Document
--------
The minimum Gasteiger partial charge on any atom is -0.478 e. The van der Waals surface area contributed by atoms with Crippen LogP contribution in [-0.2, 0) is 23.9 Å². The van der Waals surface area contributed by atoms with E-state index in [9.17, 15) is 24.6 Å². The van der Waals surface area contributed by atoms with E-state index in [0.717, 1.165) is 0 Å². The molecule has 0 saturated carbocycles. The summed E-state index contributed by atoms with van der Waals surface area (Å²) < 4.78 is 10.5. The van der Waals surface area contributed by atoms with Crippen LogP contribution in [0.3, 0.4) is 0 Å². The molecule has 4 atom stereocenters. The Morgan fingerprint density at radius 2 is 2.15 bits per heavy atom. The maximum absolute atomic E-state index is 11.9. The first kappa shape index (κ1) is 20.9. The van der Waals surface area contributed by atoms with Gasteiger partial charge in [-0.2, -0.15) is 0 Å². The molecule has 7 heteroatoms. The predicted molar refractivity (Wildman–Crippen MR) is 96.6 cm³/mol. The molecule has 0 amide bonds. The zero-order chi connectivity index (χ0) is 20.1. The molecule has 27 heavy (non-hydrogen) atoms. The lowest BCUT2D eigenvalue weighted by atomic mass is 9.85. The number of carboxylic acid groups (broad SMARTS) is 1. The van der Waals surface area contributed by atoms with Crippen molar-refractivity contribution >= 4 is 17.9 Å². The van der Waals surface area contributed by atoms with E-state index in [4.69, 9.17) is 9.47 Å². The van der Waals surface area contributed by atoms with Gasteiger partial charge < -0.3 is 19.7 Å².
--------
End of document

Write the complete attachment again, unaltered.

The minimum Gasteiger partial charge on any atom is -0.478 e. The van der Waals surface area contributed by atoms with Crippen LogP contribution in [-0.2, 0) is 23.9 Å². The van der Waals surface area contributed by atoms with E-state index in [9.17, 15) is 24.6 Å². The van der Waals surface area contributed by atoms with E-state index in [0.717, 1.165) is 0 Å². The molecule has 0 saturated carbocycles. The summed E-state index contributed by atoms with van der Waals surface area (Å²) < 4.78 is 10.5. The van der Waals surface area contributed by atoms with Crippen LogP contribution in [0.3, 0.4) is 0 Å². The molecule has 4 atom stereocenters. The Morgan fingerprint density at radius 2 is 2.15 bits per heavy atom. The maximum absolute atomic E-state index is 11.9. The first kappa shape index (κ1) is 20.9. The van der Waals surface area contributed by atoms with Gasteiger partial charge in [-0.2, -0.15) is 0 Å². The molecule has 7 heteroatoms. The predicted molar refractivity (Wildman–Crippen MR) is 96.6 cm³/mol. The molecule has 0 amide bonds. The zero-order chi connectivity index (χ0) is 20.1. The molecule has 27 heavy (non-hydrogen) atoms. The lowest BCUT2D eigenvalue weighted by atomic mass is 9.85. The number of carboxylic acid groups (broad SMARTS) is 1. The van der Waals surface area contributed by atoms with Crippen molar-refractivity contribution >= 4 is 17.9 Å². The van der Waals surface area contributed by atoms with E-state index in [4.69, 9.17) is 9.47 Å². The van der Waals surface area contributed by atoms with Gasteiger partial charge < -0.3 is 19.7 Å².